Marvel fans may be waiting to see how Thor: Ragnarok will expand the MCU’s cosmic side, but as far as the director is concerned, Ragnarok works best as Thor’s very first, standalone movie. That doesn’t mean that MCU fans should disregard the previous Thor movie and Dark World sequel, or take Ragnarok as an explicit reboot of the franchise, but… it also doesn’t mean they shouldn’t. The connections between Thor’s journey into mystery and, say, the Guardians of the Galaxy and Infinity War are building on what came before. But for director Taika Waititi, they’re not the reason for Ragnarok to exist.
It’s a challenge that every director of a strictly-structured ‘cinematic shared universe’ will have to deal with, as the demand for a strong enough story to win over fans must be balanced with the demands for the films that came before, and the ones yet to be made. No studio established that system better than Marvel, releasing films in specific ‘phases’ – all leading to the Infinity War showdown with Thanos. And yet, Thor: Ragnarok seems poised to tell, in no uncertain terms, a ‘Taika Waititi story’… which also happens to be a pivotal building block in the cosmic MCU.
We had the chance to discuss this balancing act of creativity and larger, studio masterminding when visiting Waititi on the set of Thor: Ragnarok. And if he was feeling the pressure to serve a corporate studio vision, he was hiding it well:
There’s definitely a challenge with wanting to be true to what the fans want, and to the universe itself. But I have to keep reminding myself that I was hired for a reason, and I think one of those reasons is because of the kind of stories I tell, and the kind of films that I’ve made previously. Obviously it has to be… trying to unify my type of storytelling with this kind of content, and hopefully it all comes out really nicely in the end. But also… you know, I don’t want to make an episode of some larger thing.
I know that it will be, and that all the pieces will fit together. But it’s not my job to make sure they fit together. It’s not my job to make sure that this makes sense three movies down the tracks for one of the other franchises.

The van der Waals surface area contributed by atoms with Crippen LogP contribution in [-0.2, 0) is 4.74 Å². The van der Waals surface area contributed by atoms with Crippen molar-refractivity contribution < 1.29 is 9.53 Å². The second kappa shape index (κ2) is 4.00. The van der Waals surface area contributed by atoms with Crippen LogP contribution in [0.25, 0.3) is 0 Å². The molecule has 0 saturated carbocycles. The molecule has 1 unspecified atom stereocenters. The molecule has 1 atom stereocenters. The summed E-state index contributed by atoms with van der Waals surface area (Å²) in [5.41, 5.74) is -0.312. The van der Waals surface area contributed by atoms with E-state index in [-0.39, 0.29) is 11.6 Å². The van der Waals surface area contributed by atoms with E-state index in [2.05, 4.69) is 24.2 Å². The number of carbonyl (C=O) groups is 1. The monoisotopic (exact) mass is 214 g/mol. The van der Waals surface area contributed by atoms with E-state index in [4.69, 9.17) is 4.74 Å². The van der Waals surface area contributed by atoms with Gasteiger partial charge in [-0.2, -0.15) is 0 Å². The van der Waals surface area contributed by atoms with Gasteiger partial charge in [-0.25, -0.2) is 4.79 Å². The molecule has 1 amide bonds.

Waititi points out a reality that more and more Marvel directors are beginning to promote: that as much as Marvel may have found success by ‘doing characters justice’ in the eyes of the fans, creativity and filmmaking has to be the top priority. Even if it means – gulp! – breaking from the canon of either the comic books or the larger Marvel Cinematic Universe. Fortunately – or unfortunately, depending on who you ask – the growing frequency with which Marvel movies break the MCU timeline seems to be another symptom of that growing freedom.
But those who think Waititi is questioning the structure or demands Marvel places upon its directors are mistaken. While expanding the MCU “isn’t his job,” he knows perfectly well that somebody is doing that work:
My job is to make a film that can sit alone as a standalone piece that obviously I’ll be proud of. But I want it to be a film that, if it’s the only Marvel film you see, that it’s a great film and it’s a great story in and of itself. The lucky thing is that there are a bunch of geniuses who run Marvel who make sure that it even if it’s a standalone piece, it is part of a great big jigsaw puzzle that could be appreciated as a whole as well.
Taking the time on a studio level to make individual films build towards a universe greater than the sum of its parts, so that talented directors can tell their own stories? No wonder Marvel is on such a roll. Although we’re willing to bet they don’t want Ragnarok to be the “only Marvel film you see.”
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